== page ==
Throughout the course, we discussed various approaches to thinking about “the archive,” and questioned how knowledge about the past gets produced, preserved, forgotten, and at times repressed. The countless ways artists have playfully engaged with the archive have helped us see how enigmatic and elusive memory is, how walking can be an archival practice, how personal narratives can help us rethink our dominant notions of archives.

The possibilities for how knowledge is formed through archives became a waterfall of possibilities — liberating in one sense, but dreary and draining at the same time. Through engaging with archives, academic texts, art-pieces and films, we were inspired to share these questions publicly to open up a broader conversation on the subject.


On the possibility of a traceable memory

  • How can we possibly remember, recite or record events taking into account the air in which we have breathed?
  • Can we retrieve from a document the immaterial, invisible, intangible, possibly insignificant, fleeting moments, sounds and smells that once constituted an experience in its wholeness and magnitude?

Why have I forgotten so many things that must have been, one would have thought, more memorable than what I do remember? Why remember the hum of bees in the garden going down to the beach, and forget completely being thrown naked by father into the sea? – A Sketch of the Past (Virginia Woolf, 1939)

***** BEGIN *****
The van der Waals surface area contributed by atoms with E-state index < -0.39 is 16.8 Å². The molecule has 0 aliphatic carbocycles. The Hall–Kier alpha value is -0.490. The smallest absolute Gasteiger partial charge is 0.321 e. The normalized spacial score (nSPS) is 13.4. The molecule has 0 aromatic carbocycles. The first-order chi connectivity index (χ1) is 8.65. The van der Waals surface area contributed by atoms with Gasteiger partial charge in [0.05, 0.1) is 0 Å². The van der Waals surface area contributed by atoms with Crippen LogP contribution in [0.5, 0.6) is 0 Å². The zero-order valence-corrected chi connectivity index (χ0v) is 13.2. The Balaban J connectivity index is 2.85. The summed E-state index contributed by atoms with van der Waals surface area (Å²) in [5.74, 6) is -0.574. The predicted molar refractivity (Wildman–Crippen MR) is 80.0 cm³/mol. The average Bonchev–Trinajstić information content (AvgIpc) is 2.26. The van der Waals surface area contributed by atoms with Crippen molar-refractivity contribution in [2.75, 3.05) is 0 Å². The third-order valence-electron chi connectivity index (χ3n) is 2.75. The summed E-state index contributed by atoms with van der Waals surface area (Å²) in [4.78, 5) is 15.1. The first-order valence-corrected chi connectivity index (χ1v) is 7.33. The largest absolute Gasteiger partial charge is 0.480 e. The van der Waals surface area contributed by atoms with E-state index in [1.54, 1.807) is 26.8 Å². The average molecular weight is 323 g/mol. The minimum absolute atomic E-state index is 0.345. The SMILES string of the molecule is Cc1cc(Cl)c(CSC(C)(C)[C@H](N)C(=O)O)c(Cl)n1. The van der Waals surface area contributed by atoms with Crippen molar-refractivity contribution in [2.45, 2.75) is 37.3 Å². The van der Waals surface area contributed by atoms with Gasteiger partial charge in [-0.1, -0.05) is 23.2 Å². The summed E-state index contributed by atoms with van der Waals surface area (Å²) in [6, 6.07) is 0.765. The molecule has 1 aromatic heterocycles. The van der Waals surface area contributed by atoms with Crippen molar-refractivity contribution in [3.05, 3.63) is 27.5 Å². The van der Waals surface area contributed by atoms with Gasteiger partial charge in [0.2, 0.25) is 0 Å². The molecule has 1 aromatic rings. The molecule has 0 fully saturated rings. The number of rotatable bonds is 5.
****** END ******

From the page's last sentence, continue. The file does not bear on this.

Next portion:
• What kind of object, or mnemonic device, could truly help us remember the hum of bees?
  • If there were a written, photographic or aural record of the hum of bees, might it really help depict the experience in its wholeness? Or would it simply offer a trace that helps us recall latent impressions of an experience, and not as it was once lived?  

How can one remember thirst? – Sans Soleil (Chris Marker, 1983)

  • Could the archive proper, as raw material for historicizing, encompass not only the physical material traces of the past, but also its poetic traces, its intangible or sensory intensity?

How do we imagine archival practices as the little practical, experimental and strategic measures that we pursue to expand our sensibilities? – 10 Theses on the Archive (Pad.ma, 2010)

  • Are the sensory intensities of the past documentable or archivable in the first place? Or are we in need of radically different ways, both for recording the present and reflecting on the past, beyond the boundaries of the archive?
  • What constitutes the boundaries of the archive?
  • Doesn’t the human body — much like plants, tables and rain — carry its own memories? Does this render us moving archives?
  • How are memories kept within the universe? Do they remain within its sphere, even if they change from one form to another, even if they were not documented in written or photographic form?

Courtesy: Rawand Issa

The archival impulse and the human condition

  • Is the act of archiving driven by a need to preserve traces of all moments of our lives? If so, could it be thought of as an act of resistance against death?
  • On the other hand, does the assignment of memory to an external place, i.e. the archive, signal the death of that memory as such?